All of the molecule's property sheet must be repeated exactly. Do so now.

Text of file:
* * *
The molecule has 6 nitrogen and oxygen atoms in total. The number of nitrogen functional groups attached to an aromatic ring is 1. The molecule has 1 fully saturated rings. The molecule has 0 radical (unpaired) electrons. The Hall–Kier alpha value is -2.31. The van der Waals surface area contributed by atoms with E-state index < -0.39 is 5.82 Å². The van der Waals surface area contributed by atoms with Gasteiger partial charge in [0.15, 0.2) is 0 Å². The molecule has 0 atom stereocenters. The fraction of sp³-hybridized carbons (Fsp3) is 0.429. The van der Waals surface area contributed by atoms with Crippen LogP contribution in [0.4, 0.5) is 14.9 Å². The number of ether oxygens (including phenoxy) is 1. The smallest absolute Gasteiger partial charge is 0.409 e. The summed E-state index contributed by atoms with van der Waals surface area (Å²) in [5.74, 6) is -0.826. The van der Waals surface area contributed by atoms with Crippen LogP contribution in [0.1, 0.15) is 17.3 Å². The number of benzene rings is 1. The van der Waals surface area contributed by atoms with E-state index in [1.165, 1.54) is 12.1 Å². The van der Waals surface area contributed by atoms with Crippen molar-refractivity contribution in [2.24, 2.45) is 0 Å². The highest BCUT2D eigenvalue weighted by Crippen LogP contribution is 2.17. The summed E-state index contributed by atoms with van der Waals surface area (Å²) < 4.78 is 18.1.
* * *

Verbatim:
The molecule has 6 nitrogen and oxygen atoms in total. The number of nitrogen functional groups attached to an aromatic ring is 1. The molecule has 1 fully saturated rings. The molecule has 0 radical (unpaired) electrons. The Hall–Kier alpha value is -2.31. The van der Waals surface area contributed by atoms with E-state index < -0.39 is 5.82 Å². The van der Waals surface area contributed by atoms with Gasteiger partial charge in [0.15, 0.2) is 0 Å². The molecule has 0 atom stereocenters. The fraction of sp³-hybridized carbons (Fsp3) is 0.429. The van der Waals surface area contributed by atoms with Crippen LogP contribution in [0.4, 0.5) is 14.9 Å². The number of ether oxygens (including phenoxy) is 1. The smallest absolute Gasteiger partial charge is 0.409 e. The summed E-state index contributed by atoms with van der Waals surface area (Å²) in [5.74, 6) is -0.826. The van der Waals surface area contributed by atoms with Crippen LogP contribution in [0.1, 0.15) is 17.3 Å². The number of benzene rings is 1. The van der Waals surface area contributed by atoms with E-state index in [1.165, 1.54) is 12.1 Å². The van der Waals surface area contributed by atoms with Crippen molar-refractivity contribution in [2.24, 2.45) is 0 Å². The highest BCUT2D eigenvalue weighted by Crippen LogP contribution is 2.17. The summed E-state index contributed by atoms with van der Waals surface area (Å²) < 4.78 is 18.1.